# Sliding Maximum

2017-04-25In this post I will present a simple and somewhat generic solution for the sliding maximum problem.

Find the maximum element for every K consecutive elements.

Note that the sliding minimum can be seen as a negated sliding maximum problem, just like the maximum spanning tree can be seen as the minimum spanning tree of the negated graph.

# Implementation

Below is a generic C++ sliding window I implemented that takes a comparator as a template parameter. This allows it to be instantiated for both the sliding maximum and the sliding minimum.

```
template <typename T, typename Comparator>
class SlidingWindow {
struct Block {
Block(T v, size_t w) : value(v), width(w) {}
T value;
size_t width;
};
Comparator comp;
deque<Block> data;
public:
void push(const T t) {
size_t width = 1;
while (!data.empty() && comp(data.back().value, t)) {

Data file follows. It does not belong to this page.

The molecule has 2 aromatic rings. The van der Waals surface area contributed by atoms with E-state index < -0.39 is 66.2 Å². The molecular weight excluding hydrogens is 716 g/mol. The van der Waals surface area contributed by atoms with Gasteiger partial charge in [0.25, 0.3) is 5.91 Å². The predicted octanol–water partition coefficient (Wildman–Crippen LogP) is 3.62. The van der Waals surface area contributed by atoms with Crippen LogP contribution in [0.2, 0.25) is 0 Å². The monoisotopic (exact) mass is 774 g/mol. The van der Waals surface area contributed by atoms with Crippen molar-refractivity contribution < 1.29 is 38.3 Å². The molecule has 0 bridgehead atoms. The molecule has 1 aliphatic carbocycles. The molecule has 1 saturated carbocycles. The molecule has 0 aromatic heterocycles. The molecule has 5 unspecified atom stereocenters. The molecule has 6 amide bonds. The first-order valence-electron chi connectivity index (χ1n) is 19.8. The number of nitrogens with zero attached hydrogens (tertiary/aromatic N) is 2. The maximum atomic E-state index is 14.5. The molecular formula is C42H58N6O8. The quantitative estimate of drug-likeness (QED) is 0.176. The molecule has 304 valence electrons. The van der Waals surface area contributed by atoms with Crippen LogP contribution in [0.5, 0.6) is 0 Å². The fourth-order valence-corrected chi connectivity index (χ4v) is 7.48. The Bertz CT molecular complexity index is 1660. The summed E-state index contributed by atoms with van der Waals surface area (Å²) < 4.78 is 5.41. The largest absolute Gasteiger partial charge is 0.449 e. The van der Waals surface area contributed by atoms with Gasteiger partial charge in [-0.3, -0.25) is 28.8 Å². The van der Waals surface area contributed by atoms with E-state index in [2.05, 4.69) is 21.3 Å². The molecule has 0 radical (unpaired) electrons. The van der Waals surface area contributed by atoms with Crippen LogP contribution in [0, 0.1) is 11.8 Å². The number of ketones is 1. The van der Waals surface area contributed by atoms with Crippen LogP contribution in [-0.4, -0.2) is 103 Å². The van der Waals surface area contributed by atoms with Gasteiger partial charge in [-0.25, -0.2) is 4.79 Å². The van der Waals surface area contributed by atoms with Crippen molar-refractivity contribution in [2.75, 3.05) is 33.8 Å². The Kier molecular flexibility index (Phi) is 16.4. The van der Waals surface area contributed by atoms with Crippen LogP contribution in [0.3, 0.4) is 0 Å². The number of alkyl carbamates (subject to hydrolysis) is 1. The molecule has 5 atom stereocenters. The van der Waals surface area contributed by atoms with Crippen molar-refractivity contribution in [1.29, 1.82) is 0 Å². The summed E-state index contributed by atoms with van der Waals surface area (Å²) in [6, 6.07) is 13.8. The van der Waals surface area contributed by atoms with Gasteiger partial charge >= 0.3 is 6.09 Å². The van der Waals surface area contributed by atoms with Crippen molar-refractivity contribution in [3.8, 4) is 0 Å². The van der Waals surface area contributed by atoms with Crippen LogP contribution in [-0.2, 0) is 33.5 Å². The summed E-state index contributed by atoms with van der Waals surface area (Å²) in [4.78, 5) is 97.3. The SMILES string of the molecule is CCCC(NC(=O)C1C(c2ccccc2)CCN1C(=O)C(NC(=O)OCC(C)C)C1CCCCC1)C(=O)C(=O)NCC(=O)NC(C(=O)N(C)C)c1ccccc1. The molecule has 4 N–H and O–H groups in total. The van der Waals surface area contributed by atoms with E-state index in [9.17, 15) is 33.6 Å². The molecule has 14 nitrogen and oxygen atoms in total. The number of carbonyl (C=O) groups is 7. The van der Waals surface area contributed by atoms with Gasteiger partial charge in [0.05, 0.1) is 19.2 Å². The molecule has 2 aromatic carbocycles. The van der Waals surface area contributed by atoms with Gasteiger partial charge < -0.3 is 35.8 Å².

data.pop_back();
width++;
}
data.emplace_back(t, width);
}
T get() const { return data.front().value; }
void pop() {
// Either reduce the width of the best block (front), or drop it.
if (data.empty()) {
return;
}
if (data.front().width > 1) {
data.front().width--;
} else {
data.pop_front();
}
}
};
```

This solution is amortized O(1) for all operations, making it O(N) for N elements. By using STL trees we cannot do better than O(N log N).

# Sliding Maximum Example

Using 20 terms and a window of width 4, we have the following table:

Current | Maximum | Minimum |
---|---|---|

16 | 16 | 16 |

1 | 16 | 1 |

2 | 16 | 1 |

13 | 16 | 1 |

9 | 13 | 1 |

11 | 13 | 2 |

15 | 15 | 9 |

14 | 15 | 9 |

4 | 14 | 4 |

8 | 8 | 4 |

3 | 8 | 3 |

7 | 7 | 3 |

6 | 7 | 3 |

12 | 12 | 6 |

5 | 12 | 5 |

18 | 18 | 5 |

19 | 19 | 5 |

17 | 19 | 17 |

20 | 20 | 17 |

10 | 20 | 10 |